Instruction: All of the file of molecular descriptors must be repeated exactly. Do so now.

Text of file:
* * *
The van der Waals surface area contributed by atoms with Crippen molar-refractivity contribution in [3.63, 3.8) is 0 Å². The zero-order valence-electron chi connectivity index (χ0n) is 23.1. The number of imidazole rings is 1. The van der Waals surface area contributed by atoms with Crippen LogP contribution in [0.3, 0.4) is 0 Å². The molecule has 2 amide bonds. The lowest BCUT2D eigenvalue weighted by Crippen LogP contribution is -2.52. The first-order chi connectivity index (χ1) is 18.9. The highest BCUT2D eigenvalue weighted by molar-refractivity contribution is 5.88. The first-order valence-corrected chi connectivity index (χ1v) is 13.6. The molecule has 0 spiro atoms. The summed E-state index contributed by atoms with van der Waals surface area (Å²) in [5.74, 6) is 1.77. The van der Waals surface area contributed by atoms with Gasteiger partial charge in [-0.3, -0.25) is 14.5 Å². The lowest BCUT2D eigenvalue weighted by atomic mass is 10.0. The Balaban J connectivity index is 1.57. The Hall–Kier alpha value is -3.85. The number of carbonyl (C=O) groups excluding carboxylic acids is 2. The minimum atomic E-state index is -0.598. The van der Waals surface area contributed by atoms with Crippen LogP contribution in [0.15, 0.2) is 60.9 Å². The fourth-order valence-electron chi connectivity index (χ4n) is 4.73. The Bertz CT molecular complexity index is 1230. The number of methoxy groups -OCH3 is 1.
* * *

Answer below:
The van der Waals surface area contributed by atoms with Crippen molar-refractivity contribution in [3.63, 3.8) is 0 Å². The zero-order valence-electron chi connectivity index (χ0n) is 23.1. The number of imidazole rings is 1. The van der Waals surface area contributed by atoms with Crippen LogP contribution in [0.3, 0.4) is 0 Å². The molecule has 2 amide bonds. The lowest BCUT2D eigenvalue weighted by Crippen LogP contribution is -2.52. The first-order chi connectivity index (χ1) is 18.9. The highest BCUT2D eigenvalue weighted by molar-refractivity contribution is 5.88. The first-order valence-corrected chi connectivity index (χ1v) is 13.6. The molecule has 0 spiro atoms. The summed E-state index contributed by atoms with van der Waals surface area (Å²) in [5.74, 6) is 1.77. The van der Waals surface area contributed by atoms with Gasteiger partial charge in [-0.3, -0.25) is 14.5 Å². The lowest BCUT2D eigenvalue weighted by atomic mass is 10.0. The Balaban J connectivity index is 1.57. The Hall–Kier alpha value is -3.85. The number of carbonyl (C=O) groups excluding carboxylic acids is 2. The minimum atomic E-state index is -0.598. The van der Waals surface area contributed by atoms with Crippen LogP contribution in [0.15, 0.2) is 60.9 Å². The fourth-order valence-electron chi connectivity index (χ4n) is 4.73. The Bertz CT molecular complexity index is 1230. The number of methoxy groups -OCH3 is 1.